Monday, June 6, 2016

Music one aspect of travel easy to pack home

The Doghouse Skiffle (jug) Band performs in Borneo.
One element of travel that is almost certain to be a part of any journey is the exposure to new and different kinds of music.

If you are in a foreign country, it's pretty much guaranteed that you will hear music different what you normally hear played at home (although that is changing these days, as our societies become more integrated and increasingly multi-cultural).

However, that can often be the case with domestic travel in North America, as well. The kind of traditional, local music you'll hear in Newfoundland or Saskatchewan will be decidedly different than that of what you may hear in New Mexico or Alabama.

Sometimes, though, you may be surprised at what you hear, abroad.

While we always associate a country's or a region's music with its culture, we may not always hear what we expect - and it can be a bit jarring, at times, albeit in a good way.

For example, a few years ago, I attended the Rainforest Music Festival in Borneo, Malaysia. The festival brings together musicians from all over the world. And while there are some local musicians that play there, it is actually quite a cornucopia of musical styles.

There was a jug band from Great Britain; an acapella singing group from Africa; and a bluegrass band from Oregon.

As I was listening to the latter play, I found it a bit jarring to the senses, almost surreal...I mean, here I was in a jungle in Borneo, listening to Foggy Mountain Breakdown, watching a large number of young Asian people bopping to music from half-a-world away as if they listened to it every day. Not exactly the image I pictured in my mind when I thought about what I might see when I was planning the trip.

I had seen some very good traditional Malaysian dance performances in Kuala Lumpur, a few nights before, so when you combine that with the festival`s musical fare and the music we enjoyed at a traditional Dyak village a few days later, it was certainly a well-rounded trip, musically speaking.

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Some soft, quiet music at a Bangkok Hotel.

You would think because Thailand is so close to Malaysia geograpically, Thai music might be the same. While you might some similarities, you'll also find difference, again, depending on what region you're in, as it varies within the country.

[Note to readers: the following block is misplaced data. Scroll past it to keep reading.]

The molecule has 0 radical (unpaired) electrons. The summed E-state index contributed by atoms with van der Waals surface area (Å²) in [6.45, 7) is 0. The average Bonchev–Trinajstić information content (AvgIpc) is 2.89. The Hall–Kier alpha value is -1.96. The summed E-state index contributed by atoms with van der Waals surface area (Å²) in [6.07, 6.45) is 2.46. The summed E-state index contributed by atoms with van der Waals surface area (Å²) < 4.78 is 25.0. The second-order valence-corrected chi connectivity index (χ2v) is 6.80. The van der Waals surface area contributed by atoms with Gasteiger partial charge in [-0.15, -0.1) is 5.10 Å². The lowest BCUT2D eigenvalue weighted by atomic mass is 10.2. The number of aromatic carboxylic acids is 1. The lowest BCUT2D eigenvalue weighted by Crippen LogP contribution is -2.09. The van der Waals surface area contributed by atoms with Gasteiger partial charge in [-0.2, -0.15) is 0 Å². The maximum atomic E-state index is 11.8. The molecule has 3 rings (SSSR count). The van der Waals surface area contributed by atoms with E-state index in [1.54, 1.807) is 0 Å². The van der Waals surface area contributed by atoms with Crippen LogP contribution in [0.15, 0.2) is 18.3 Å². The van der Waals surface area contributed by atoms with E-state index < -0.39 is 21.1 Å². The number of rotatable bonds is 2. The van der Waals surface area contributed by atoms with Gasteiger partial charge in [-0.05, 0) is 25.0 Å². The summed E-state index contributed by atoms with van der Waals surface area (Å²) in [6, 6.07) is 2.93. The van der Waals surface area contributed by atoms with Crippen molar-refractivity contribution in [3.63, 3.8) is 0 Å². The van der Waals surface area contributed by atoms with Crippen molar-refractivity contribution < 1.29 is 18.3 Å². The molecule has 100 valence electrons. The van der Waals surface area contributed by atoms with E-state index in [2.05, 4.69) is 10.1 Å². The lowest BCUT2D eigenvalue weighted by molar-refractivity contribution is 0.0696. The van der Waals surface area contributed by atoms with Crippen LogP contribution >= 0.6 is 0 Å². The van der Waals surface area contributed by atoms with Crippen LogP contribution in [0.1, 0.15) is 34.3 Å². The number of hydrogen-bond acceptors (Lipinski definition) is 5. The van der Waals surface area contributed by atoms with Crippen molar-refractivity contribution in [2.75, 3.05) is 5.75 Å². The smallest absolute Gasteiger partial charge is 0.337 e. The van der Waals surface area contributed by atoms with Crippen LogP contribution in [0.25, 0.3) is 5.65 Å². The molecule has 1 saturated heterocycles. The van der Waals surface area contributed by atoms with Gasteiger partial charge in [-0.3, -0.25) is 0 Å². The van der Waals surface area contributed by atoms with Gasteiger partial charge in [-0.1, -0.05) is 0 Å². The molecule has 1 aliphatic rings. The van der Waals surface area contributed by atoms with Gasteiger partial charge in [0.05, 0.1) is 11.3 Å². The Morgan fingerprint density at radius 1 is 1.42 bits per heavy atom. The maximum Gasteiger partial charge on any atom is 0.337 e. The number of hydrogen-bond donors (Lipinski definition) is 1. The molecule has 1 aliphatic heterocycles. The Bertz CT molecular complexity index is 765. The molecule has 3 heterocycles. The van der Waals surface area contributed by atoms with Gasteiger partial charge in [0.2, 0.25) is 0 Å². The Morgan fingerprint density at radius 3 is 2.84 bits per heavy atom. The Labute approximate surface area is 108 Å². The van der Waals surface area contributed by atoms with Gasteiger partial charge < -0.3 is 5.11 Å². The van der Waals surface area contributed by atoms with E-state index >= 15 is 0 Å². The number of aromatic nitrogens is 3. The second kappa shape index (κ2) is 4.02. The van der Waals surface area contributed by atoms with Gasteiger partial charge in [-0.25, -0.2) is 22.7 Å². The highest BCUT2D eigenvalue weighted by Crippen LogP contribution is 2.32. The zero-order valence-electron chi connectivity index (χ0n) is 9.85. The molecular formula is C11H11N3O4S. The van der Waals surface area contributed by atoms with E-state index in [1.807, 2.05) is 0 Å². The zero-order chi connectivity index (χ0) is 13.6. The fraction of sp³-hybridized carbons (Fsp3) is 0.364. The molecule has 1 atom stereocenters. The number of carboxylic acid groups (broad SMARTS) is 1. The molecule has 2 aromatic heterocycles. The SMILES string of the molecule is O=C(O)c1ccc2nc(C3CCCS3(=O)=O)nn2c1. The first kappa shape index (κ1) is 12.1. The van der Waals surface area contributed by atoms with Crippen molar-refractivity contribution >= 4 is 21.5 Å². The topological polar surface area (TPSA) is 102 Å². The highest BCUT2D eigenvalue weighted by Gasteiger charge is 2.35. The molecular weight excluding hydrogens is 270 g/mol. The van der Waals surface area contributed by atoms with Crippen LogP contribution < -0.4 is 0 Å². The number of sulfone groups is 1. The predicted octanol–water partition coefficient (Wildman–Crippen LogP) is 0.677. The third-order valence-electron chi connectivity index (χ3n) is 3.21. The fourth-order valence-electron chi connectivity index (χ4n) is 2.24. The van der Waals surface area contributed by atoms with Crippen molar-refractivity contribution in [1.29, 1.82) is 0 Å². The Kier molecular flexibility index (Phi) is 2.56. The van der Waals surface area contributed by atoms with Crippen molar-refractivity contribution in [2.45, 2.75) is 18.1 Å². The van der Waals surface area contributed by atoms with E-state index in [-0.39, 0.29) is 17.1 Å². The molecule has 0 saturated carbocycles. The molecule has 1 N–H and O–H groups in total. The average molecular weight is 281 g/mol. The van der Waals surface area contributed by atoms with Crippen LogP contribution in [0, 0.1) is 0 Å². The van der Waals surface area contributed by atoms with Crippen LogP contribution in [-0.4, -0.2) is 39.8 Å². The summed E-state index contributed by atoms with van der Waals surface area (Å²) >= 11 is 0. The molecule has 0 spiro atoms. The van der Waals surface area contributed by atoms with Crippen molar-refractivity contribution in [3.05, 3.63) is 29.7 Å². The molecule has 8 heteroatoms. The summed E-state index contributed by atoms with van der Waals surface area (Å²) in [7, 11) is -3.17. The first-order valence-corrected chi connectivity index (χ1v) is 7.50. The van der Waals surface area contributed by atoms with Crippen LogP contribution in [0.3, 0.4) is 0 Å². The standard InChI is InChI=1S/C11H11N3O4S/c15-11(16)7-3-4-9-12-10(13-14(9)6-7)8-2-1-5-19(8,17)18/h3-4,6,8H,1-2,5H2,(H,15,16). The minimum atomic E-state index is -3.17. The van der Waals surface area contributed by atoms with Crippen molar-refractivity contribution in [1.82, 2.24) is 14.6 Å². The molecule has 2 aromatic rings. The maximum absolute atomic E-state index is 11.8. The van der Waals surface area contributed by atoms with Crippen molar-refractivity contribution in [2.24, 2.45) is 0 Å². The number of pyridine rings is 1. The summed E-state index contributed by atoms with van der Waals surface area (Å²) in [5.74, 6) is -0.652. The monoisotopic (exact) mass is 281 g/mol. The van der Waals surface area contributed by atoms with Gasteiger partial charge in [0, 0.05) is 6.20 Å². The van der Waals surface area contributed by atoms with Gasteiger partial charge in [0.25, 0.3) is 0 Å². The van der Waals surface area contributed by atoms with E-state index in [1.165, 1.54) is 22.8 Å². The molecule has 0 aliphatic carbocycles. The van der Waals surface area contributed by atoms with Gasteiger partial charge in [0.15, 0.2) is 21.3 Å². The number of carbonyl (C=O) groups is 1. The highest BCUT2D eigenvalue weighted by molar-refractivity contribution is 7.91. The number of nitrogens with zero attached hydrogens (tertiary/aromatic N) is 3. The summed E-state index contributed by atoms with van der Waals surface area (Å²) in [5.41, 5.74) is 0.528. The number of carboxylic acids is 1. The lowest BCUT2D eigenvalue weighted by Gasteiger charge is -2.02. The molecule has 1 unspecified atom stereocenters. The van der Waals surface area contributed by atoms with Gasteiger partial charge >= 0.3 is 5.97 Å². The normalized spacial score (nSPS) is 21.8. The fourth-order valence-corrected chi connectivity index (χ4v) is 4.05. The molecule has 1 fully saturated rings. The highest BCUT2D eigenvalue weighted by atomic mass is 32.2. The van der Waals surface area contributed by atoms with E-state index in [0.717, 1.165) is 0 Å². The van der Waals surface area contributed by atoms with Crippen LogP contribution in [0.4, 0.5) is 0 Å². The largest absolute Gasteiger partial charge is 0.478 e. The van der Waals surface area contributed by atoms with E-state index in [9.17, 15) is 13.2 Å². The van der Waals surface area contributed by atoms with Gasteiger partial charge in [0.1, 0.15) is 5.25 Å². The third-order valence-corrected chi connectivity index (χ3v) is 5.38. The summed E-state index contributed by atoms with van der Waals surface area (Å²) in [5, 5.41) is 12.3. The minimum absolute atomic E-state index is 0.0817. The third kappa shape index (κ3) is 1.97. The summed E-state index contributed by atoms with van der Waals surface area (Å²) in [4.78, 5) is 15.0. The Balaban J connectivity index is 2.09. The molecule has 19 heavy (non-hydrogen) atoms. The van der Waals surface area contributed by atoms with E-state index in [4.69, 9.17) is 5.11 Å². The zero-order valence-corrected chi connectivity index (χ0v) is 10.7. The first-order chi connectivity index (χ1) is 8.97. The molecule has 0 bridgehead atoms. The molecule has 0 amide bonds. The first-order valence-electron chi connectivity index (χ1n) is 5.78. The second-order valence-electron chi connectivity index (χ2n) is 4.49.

Let's get energetic with some mariachi music.
Some of my favourite world music is that of the Andes Mountains of South America. There is something about that sound, something that really draws me into a place of joy whenever I hear it.

I can never get enough of it, and anytime I arrived at an airport in Peru, there seemed to be a Peruvian band with guitar, pan pipes, drums and all the other instruments used to produce the unique Andean song.

Another form of music that is always fun is that of Mexican music.

Whether it comes from a 12-piece mariachi band in a posh Mexican hotel or a simple duo singing from café to café on the beach, it's almost always recognizable and definitely full of energy.

Part of that energy comes from the music itself; but part of it also comes from the fact that it really and encourages participation by the audience.

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Shades of Remington Steele, Season 2, Episodes 1-2

Without a doubt though, the music that haunts me most, the sound that has the most mystical appeal for me is that of the Middle East. I have never been to the Middle East, and given some of the safety issues involved in traveling there, I may never visit there - although I sincerely hope that is not the case.

Of course, you don't need to travel there to experience some of their music and the dance that goes along with it. Any number of Middle Eastern restaurants in most major North American cities often present belly dancers for their patrons on weekends, restaurants like Vancouver's Afghan Horseman, Toronto's Anatolia or Calgary's Casbah Restaurant. Still, that's not the same as experiencing it in-country, since a memory of music from another country will often stir more emotions than a memory of music in a restaurant in your hometown.

That's because one of the wonderful things about music you hear when you travel is the fact that when you get back home and hear music from that culture or country again, it transports you right back to that place, it's like you're reliving your trip all over again.

You may end up buying a few CD's of the local music to take home. But whether you take those with you or just return with the memories, it makes for some pretty light extras to the baggage. And these days, with all the extra fees added to carry-ons and checked bags, that's a welcome addition to any traveller's take-homes.

4 comments:

  1. What a great post - the music was a nice break from just reading as we normally do with blogs.

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  2. I always try to include at least one video clip in on my blog posts. It does make for some nice variety

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  3. Your post made me think of a time when a good friend and I visited Newfoundland. I'm getting chills thinking of it again. We had just finished our epic trip cycling across Canada and were enjoying the sights in St. John's. We walked up Signal Hill and sat on the back side of the mountain with our faces to the Pacific. Cresting in the water below us were two humpback whales and just then, the sounds of a bagpipe floated on the breeze. It was a magical moment. --Erin

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  4. Thanks for your comment, Erin. I'm really glad it brought back fond memories for you.

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